Since the COVID-19 pandemic began, more and more companies have adopted remote work arrangements. While this comes with several advantages for companies and employees, it can also surface new security risks. Here’s why:
In many remote work situations, employees may use their own hardware to do company work, either partially or entirely. The problem is that personal computers, hard drives, and other hardware haven’t been reviewed for safety and security, which could create more avenues for cyberattacks. The more pieces of personal and/or unvetted equipment you have connected to company business, the higher the risk.
When employees do their work in the same places and on the same equipment where they complete other activities, work and personal life are more likely to cross over. Streaming sites, gaming, entertainment, and other high-traffic apps and web interfaces tend to be more subject to malware and risk. In living their recreational digital life connected to work, employees might leave the door open for security risks to impact company connections.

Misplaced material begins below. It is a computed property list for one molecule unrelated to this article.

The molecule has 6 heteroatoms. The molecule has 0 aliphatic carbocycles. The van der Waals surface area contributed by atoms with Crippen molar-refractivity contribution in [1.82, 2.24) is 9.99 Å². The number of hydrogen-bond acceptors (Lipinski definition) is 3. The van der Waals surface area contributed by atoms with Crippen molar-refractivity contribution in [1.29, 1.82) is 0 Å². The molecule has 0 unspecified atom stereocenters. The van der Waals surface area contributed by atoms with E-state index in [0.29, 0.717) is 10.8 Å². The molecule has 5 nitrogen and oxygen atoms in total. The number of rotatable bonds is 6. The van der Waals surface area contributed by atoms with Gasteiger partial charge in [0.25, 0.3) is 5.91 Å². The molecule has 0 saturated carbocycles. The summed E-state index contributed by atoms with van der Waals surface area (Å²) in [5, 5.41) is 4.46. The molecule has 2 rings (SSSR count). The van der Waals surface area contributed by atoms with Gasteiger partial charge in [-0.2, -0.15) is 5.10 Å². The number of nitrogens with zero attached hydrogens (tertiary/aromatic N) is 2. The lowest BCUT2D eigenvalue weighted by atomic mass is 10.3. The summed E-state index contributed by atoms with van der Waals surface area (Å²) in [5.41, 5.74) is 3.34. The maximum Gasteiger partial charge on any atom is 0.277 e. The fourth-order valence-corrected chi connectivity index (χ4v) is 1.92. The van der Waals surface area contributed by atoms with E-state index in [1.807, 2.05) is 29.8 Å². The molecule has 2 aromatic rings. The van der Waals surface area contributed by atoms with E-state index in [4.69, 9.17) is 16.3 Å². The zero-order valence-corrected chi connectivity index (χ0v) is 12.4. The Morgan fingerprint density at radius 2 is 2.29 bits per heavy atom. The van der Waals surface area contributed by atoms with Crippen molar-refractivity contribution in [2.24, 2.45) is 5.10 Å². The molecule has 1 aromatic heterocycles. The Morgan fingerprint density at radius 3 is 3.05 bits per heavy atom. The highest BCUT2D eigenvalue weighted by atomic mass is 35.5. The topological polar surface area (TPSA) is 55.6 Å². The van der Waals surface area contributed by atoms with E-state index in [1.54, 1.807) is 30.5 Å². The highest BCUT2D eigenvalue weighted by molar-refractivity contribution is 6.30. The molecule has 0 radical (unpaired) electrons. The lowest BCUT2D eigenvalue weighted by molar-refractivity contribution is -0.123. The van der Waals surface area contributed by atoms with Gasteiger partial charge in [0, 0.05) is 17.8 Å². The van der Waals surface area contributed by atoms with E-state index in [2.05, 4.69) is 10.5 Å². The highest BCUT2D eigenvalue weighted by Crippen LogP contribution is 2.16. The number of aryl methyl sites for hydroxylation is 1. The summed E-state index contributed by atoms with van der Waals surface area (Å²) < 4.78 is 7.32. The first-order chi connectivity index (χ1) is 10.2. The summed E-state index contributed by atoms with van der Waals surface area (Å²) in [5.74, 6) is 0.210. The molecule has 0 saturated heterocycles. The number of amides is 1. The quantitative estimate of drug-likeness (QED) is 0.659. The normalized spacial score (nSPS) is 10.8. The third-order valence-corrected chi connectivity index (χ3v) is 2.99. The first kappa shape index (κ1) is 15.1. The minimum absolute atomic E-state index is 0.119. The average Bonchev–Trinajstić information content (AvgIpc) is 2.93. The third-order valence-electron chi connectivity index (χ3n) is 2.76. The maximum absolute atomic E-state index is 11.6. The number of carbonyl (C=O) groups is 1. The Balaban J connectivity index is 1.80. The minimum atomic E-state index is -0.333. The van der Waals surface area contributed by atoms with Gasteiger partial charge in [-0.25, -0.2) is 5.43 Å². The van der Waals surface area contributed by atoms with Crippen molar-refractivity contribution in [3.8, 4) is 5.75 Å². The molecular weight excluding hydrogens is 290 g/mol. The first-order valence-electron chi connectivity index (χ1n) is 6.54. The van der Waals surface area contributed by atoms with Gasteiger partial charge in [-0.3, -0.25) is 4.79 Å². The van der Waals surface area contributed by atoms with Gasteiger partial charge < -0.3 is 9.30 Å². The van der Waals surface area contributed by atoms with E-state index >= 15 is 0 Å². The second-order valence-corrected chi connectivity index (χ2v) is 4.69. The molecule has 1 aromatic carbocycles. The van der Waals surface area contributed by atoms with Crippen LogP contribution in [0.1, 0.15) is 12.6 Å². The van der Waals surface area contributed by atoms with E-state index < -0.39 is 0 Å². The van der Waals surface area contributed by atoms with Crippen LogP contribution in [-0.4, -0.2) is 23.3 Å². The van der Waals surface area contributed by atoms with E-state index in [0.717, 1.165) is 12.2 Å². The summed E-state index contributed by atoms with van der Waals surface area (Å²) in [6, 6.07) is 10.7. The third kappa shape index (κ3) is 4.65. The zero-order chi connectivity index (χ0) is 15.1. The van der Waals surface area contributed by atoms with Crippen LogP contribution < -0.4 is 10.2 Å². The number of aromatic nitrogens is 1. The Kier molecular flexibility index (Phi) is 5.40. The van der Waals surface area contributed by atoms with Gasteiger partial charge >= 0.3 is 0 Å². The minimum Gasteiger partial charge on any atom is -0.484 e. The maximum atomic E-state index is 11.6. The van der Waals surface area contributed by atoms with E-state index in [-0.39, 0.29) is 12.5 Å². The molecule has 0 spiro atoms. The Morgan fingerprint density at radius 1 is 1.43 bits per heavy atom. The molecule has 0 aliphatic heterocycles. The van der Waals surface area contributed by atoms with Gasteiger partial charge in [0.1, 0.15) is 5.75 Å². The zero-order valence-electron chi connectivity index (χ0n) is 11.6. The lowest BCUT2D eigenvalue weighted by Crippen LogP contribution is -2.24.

With flexible work locations often comes flexible work schedules. While this is often helpful from a human standpoint, it can complicate cybersecurity because monitoring users and programs is harder when there is constant access. That’s a lot more opportunity for threats around the clock.
When most employees work from home, you never know when an unauthorized user could pop onto a family computer or other piece of equipment where company work is done and accidentally, or intentionally, cause issues. These factors are extremely difficult to manage from an IT perspective. The risk of human error is far greater when work is done at home.
The first step is to know the risks. The second step is to address them. Certain risk factors such as simple human error, can’t be completely prevented, but other factors can:
Security is a multi-faceted issue encompassing hardware, software, and actual humans. Reducing risk is a matter of finding solutions across this spectrum, staying alert, and remaining vigilant regardless of where and how we work. As we become more used to working remotely, adapt the guardrails and systems that govern cybersecurity protocols to better secure the remote work environment. For now, the steps mentioned above are a great first step.
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